justice of the victims families to ascertain the authors
of these crimes, determine their responsibilities and corresponding
punishment, and obtain legal reparation from them. The Commission
recommends that the State of Chile bring its internal legislation
in compliance with the American Convention on Human Rights,
so as to allow for investigation of the human rights violations
of the military government, so as to identify the guilty
parties, determine their responsibilities and punish them
appropriately, thus guaranteeing victims and their families
the right the justice."
August 23, 1996 the Penal Chamber of the Supreme Court confirmed
the permanent dismissal by way of the amnesty Decree Law 2191
in the case involving the assassination of CAPE functionary
Carmelo Soria Espinoza, perpetrated in July 1976 by DINA agents.
In the course of this case, discussion centered on the supremacy
over national law of a UN treaty published March 229, 1977
called the Convention on the Prevention and Punishment of
Crimes against Internationally Protected Persons, including
diplomats. Article 2 of this treaty sets forth that each State
party to the Convention will ensure that homicide, abduction
and other crimes against internationally protected persons
be adequately punished, keeping in mind the serious nature
of such crimes.
Supreme Court, resolved that this article: "should be
understood as applicable only after a case has completed its
judicial course and corresponding penal responsibilities determined
and sentence dictated... situation which clearly is not the
case in light of the objective extinction of penal responsibility
by amnesty of article 1 of Decree Law 1978, which is evidently
applicable in this case."
the Supreme Court Prosecutor indicated in his report on the
case that amnesty was not applicable in light of treaties
and international conventions subscribed by Chile and that
are in effect through Art. 5, clause 2 of the Constitution,
which establishes the supremacy of these treaties over the
Decree Law 2191.
recently, in a motion to dismiss on the grounds of errors
of law, the Penal Chamber of the Supreme Court ruled on a
case involving Pedro Poblete Cordova, who was arrested and
disappeared. The ruling completely differed from previous
doctrines and declared the preeminence of international human
rights treaties over internal law.
9 of the Supreme Courts 16-page ruling states:
in the following point under consideration, we must bear
in mind that after September 11, 1973 when the Armed Forces
overthrew the government and took power, expressly exercising
representative, legislative and executive authority, the
on September 12, 1973 the Junta dictated Decree Law N 5,
which in its article 1 declared as new interpretation of
article 418 of the Military Justice Code and established
that the State of Siege decreed on account of internal disturbance
should be understood as "state or time of war"
for the purposes of that legislation. At this time, as well
as today, the 1949 Geneva Conventions were undoubtedly in
ruling goes on to state in its clause 10 that "through
these Conventions, the State of Chile imposed on itself the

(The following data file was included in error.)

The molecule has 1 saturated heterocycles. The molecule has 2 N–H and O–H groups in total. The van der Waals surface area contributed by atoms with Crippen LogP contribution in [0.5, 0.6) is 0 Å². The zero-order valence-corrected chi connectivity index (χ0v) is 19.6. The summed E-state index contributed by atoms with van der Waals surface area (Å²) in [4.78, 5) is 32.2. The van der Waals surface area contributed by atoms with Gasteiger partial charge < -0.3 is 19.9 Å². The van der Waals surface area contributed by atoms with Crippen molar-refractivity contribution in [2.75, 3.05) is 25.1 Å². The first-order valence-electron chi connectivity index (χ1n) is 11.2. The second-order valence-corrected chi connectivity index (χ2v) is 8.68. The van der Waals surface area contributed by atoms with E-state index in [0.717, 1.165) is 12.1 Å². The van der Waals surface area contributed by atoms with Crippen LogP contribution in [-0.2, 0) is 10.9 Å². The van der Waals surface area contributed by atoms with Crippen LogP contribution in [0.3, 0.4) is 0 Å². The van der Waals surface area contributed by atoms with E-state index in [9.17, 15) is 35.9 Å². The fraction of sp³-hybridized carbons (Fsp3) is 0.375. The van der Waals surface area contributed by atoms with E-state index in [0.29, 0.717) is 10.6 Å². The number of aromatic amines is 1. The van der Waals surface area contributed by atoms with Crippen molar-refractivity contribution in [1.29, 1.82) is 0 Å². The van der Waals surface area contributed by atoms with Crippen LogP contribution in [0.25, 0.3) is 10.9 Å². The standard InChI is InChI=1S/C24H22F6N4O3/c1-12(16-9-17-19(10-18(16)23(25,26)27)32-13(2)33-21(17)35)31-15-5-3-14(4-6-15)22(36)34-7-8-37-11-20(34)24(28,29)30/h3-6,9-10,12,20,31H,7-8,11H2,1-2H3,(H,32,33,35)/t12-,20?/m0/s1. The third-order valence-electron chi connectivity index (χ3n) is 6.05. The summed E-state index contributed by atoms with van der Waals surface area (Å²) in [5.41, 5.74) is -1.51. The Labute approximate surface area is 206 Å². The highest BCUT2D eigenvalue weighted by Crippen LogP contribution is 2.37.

obligation to guarantee the security of persons who may have
participation in armed conflicts within its territory, particularly
prisoners. This leaves out of bounds of law all measure that
shield offenses committed against certain persons or that
achieves the impunity of those responsible for such acts,
considering that international agreements must be complied
with in good faith. As the Pact seeks to ensure protection
of basic rights that stem from human nature, its application
takes preeminence considering that this Supreme Court, in
various different sentences, has recognized that the trustworthy
history of the establishment of Constitutional norms, contained
in article 5, clearly established that internal sovereignty
of Chile acknowledges its limits in rights that derive from
human nature. That these are values above any law that authority
may enact, and may not be disavowed.
these circumstances, indicates the Court, the failure to apply
such provisions is an error of law that must be corrected
through this motion, especially taking into consideration
that according to principles of international law, it should
be interpreted and complied with in good faith by the States.
From this we may understand that Internal Law must accommodate
itself to these international laws and the legislator must
incorporate new laws that dictate these international instruments,
thus avoiding transgression of these principles."
ruling restores the supremacy of international human rights
treaties ratified by Chile, over the 1978 amnesty law. Consequently,
in accordance with these treaties, the State of Chile must
investigate and sanction those responsible for serious crimes
committed by agents of the State during the period 1973
1978, period covered by the amnesty. The importance of this
change in jurisprudence in this new judicial interpretation
is vital. It establishes that international principles enshrined
after the Second World War that refer to crimes against humanity
are not subject to statutes of limitation and are not subject
to any amnesty or exoneration of penal responsibilities.
definitively consolidated by the Supreme Court, this doctrine
will allow for a genuine and effective reconciliation of our
society, based on truth and justice of the facts confirmed
in the Truth and Reconciliation Report of 1991.